The East Area Rapist - or the EAR - first struck on June 18, 1976, in Rancho Cordova, a city in Sacramento County, California. His face beneath a ski mask, he attacked a 23-year-old woman in her own bedroom. The EAR would terrorise the Sacramento area for three years.
On December 30, 1979, six months after the EAR attacks stopped, the Original Night Stalker - the ONS - murders began. He killed his first victims in Goleta, Santa Barbara, around 400 miles south of Sacramento. It wasn't until 2001 that DNA testing proved the attackers were the same man, now dubbed EAR/ONS by investigators and true crime obsessives. He committed 50 rapes and 13 murders.
In 2013, Michelle McNamara, online sleuth and writer of the trend-setting True Crime Diary blog, dubbed him "The Golden State Killer". Though relatively unknown to the wider public by that time, the name rightly raised his profile as one of America's most disturbing and prolific serial attackers. He was more active than the snappily-named 'Zodiac', 'Son of Sam' David Berkowitz, and the 'Night Stalker' Richard Ramirez.
McNamara - who was married to comedian Patton Oswalt - investigated the case for a book, I'll Be Gone In The Dark, but died in 2016 from an accidental overdose before the book was finished.
Paul Haynes, a friend of McNamara's and fellow Golden State Killer investigator, and journalist/citizen detective Billy Jensen finished the book, which was published in 2018. I'll Be Gone In The Dark has now been adapted as a six-part HBO series by documentary filmmaker Liz Garbus. It premiered in the US on Sunday and arrives on Sky in August.
But this is not another Serial or Making A Murderer. There's no case to crack. No investigation to go under the spotlight. No miscarriage of justice to be overturned. The mystery of the Golden State Killer has been solved.
In April 2018, Joseph DeAngelo, a 72-year-old Vietnam vet and former police officer, was arrested - two months after McNamara's book was published and more than 40 years since the attacks began. Last week, he pleaded guilty to all 13 murders, and dozens of rapes for which he cannot be criminally charged. DeAngelo, who had three daughters, will serve a life sentence without possibility of parole.
The story of the Golden State Killer goes back to April 1974 in the city of Visalia, roughly 190 miles north of Los Angeles, where a perpetrator known as 'The Visalia Ransacker' committed a bizarre series of burglaries. There were up to 130 break-ins across 18 months, sometimes multiple break-ins per night. Six months after The Visalia Ransacker's break-ins stopped, the East Area Rapist crimes began in the Sacramento area, 200 miles north of Visalia.
Michelle McNamara first learned of the case from a TV show. The interest led her to an A&E Cold Case Files message board, where a community of online sleuths shared clues and new information.
"This man was attacking people in the safest place you could imagine - in their bedroom, in their home, with their husbands beside them," says Billy Jensen. "Michelle was amazed that nobody had identified him because there was so much evidence."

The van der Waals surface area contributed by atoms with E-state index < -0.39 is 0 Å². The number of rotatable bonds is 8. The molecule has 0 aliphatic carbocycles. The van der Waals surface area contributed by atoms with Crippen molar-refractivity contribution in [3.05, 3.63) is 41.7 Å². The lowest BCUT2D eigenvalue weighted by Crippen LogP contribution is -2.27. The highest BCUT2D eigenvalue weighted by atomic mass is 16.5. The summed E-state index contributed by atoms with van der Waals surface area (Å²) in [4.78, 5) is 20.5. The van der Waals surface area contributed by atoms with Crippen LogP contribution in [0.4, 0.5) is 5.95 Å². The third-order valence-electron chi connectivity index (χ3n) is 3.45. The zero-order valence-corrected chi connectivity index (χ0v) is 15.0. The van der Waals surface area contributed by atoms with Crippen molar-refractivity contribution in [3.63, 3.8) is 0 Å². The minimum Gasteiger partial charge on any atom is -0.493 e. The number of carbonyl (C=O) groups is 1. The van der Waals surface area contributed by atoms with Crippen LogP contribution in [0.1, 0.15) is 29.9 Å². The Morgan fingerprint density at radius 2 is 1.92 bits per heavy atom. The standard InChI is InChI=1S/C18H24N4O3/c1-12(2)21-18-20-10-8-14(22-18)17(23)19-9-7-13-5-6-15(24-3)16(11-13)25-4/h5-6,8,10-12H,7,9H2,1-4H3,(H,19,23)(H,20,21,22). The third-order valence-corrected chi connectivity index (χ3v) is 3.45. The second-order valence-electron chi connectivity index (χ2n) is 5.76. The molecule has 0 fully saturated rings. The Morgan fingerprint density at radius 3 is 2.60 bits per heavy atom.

McNamara was a self-confessed unsolved murder obsessive. "I had a murder habit and it was bad," she would say. Her obsession began as a teenager, when a woman from her neighbourhood - in Oak Park, Illinois - was dragged into an alleyway and had her throat slashed. The killer was never caught.
In 2006, McNamara launched True Crime Diary. By 2013 she was deep into investigating the EAR/ONS and wrote about the crimes for Los Angeles Magazine.
McNamara enjoyed the puzzle aspect and digging for clues. But there was more to wanting to unmask this killer. "Murderers lose their power the moment we know them," she said.
With the case spread across multiple jurisdictions, there was a lack of cohesion and communication. But McNamara brought the various agencies together.
"It's one thing to have tenacity and persistence," says Jensen about her investigator skills. "But she had the ability to be disarming and bring people together. She could say, 'I'm gonna get you guys together, we're going to have a steak dinner and talk about this'. That's something very special."
McNamara investigated with Haynes, using online resources and new technology (even buying potential evidence tracked down on eBay). She believed the case would be solved by ever-developing genealogy technology. The case had already changed DNA law: after the EAR and ONS crimes were linked, California passed Proposition 69, which mandated the collection of DNA from certain types of offenders to store in a database.
Balancing the case and motherhood, the Golden State Killer consumed her.
"Her personal life and her professional life were completely intertwined," says Liz Garbus. "She took over her daughter's playroom in order to store all of her files."
McNamara suffered from anxiety and exhaustion and died in her sleep on April 21, 2016, after taking a mix of prescription drugs. It was later discovered she had an undiagnosed heart condition.
The HBO series is not just another true crime series, but a multi-layered exploration of the victims, the investigation, the intersection of technology and DNA, the disturbing prevalence of rape in 70s America, and the unusual appeal of true crime itself.
I'll Be Gone In The Dark is on Sky Crime and Now TV from August 30.
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